*note: this interview was recently published in the Spring 2009 issue of ISO magazine
The road embodies ideas of travel, exploration, and discovery— elements that make up the soul of a curious photographer. From Stephen Shore to Ryan McGinley, road trips have long been a tradition in the photographic process. Roads bring photographers out into the American landscape where they become free to explore the quirks and detritus littered throughout. Though many have used it as a path to their subject, Todd Hido sees the road as a subject all its own. A Road Divided is a series of images shot through the windshield of a car. Some details are sharp while others melt into abstract fluid forms. This visible separation distances the viewer from the specificities of the landscape, exemplifying the universality of the subject.
As a teenager driving across the flat and endless landscape that is Florida, I relished in those moments of solitude when the road felt infinite. I would peer to the left at the travelers moving in the opposite direction. I was always heading toward others’ destinations, and they were always heading toward my starting place. For me, being on the road was a search for meaning, traveling through space and looking for answers, a promising destination. What we don’t see is that the endless search for peace, home, and a common experience is realized in the very search itself.
MG: I’d like to start with something a little basic. How did the series begin?
TH: I remember clearly I was scouting around for places that I was going to go back to and photograph at night. I was looking around, stopped at a stop sign, and all of a sudden this water kind of rushed in front of my window off my roof. I remember thinking, “Wow, that is really amazing. I should take a picture.” So I got my camera, which was sitting on the front seat, and took a photograph.
The picture sat on my contact sheet for quite some time because I was focused on my night shots at that point – shooting mostly what became my House Hunting series. But then every so often, I would go through my contact sheets, and I remember finding this image and thinking, “This is something very interesting,” and printing it. That’s how a lot of my series begin. Something just sort of happens, and it leads to many others.
MG: The series is titled A Road Divided. Why?
TH: I feel that the first thoughts of this work were about when things come apart—about what divides people—but in the end there are always two ways you can take. It is up to you how you look at it.
MG: The images are, sometimes noticeably and sometimes not, shot through the windshield of a car. Many times, the windshield is smattered with water droplets and sheets of ice. The effect reminds me of old techniques like rubbing Vaseline on the camera lens to create a tilt-shift blur. Do you find yourself using the windshield as a canvas – constructing these layers onto the painterly image? Or is it all a natural effect, completely dependent on the weather and conditions?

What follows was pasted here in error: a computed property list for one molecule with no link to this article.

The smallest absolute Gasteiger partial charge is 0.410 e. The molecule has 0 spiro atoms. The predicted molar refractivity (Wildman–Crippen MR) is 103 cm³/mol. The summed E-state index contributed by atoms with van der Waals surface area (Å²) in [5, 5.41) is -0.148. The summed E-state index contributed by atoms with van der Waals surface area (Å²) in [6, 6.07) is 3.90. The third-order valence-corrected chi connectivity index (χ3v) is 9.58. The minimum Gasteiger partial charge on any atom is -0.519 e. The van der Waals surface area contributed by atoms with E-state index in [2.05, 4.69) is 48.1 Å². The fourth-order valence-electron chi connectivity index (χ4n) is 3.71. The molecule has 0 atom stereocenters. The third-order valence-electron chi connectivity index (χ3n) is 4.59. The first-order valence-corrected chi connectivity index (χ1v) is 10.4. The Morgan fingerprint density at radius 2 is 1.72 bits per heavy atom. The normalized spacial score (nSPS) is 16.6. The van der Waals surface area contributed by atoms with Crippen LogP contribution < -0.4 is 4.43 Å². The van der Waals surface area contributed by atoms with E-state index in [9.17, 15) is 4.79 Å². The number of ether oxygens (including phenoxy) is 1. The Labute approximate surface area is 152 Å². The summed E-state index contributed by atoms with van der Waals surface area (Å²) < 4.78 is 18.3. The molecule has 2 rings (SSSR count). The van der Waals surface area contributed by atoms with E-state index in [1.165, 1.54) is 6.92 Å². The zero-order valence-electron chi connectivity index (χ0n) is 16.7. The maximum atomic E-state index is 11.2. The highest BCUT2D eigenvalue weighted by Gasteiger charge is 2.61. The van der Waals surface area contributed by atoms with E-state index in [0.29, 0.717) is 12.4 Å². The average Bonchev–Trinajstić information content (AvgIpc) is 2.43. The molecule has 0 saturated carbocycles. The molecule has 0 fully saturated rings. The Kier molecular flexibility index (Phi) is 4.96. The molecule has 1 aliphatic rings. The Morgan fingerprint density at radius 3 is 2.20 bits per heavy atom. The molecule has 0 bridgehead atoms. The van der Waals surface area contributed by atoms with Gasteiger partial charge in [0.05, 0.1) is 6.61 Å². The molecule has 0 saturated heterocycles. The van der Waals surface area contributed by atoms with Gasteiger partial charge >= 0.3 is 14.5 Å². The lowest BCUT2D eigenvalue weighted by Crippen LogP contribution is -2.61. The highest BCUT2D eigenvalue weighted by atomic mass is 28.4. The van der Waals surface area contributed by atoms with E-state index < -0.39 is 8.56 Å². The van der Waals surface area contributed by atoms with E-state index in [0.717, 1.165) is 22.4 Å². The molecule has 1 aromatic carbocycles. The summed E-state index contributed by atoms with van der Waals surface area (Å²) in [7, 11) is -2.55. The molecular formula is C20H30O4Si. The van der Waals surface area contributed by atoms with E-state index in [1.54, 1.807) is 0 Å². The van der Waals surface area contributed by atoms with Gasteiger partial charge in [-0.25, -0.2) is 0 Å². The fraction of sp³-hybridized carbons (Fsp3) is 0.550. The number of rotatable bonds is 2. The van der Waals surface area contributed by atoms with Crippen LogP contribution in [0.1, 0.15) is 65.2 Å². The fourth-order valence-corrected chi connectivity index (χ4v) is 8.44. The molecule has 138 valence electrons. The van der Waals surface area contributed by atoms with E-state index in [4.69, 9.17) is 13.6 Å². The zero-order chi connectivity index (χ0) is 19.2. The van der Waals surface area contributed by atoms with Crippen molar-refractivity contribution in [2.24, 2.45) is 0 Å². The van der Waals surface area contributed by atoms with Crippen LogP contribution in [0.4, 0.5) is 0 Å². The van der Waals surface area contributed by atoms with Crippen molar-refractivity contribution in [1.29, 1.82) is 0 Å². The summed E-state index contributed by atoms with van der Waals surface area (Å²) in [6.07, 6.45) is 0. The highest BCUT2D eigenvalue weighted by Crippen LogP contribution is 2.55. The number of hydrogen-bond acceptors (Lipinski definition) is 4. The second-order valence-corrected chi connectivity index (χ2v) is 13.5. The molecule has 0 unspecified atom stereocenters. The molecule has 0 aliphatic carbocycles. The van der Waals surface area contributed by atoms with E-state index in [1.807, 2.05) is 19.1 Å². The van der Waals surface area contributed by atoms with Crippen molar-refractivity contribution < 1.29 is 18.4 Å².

TH: It’s a little bit of both. Initially, it starts with just the weather and conditions, and I’m just driving around, and it’s raining, and stuff happens on the window, and I just try and shoot that. I think, over the years, I’ve been able to get control over my technique, and in that particular sense, it would seem like a canvas. I’m definitely able to figure out where I want things and how I want them. I’m shooting with a handheld Pentax 6×7, and all of the pictures are made when I’m stopped. I let the rain accumulate on the windshield and continue shooting as it adds up. Then I’ll clear it and start over again. That’s pretty much the process. Like any photography there’s a humungous amount of luck involved in it. I think, as a photographer, because chance is such a key element of photography, it’s your job to make chance work for you. I’ll shoot many different pictures, and I know which images to pick. That’s really what it comes down to—you shoot and then you edit down, and you curate it into something you really like.
MG: The series, like many of your images, has an explorative and introspective mood. When you venture out on these journeys is there anything you’re looking for either in the image or in yourself? In that same sense, what attracts you to these desolate roads?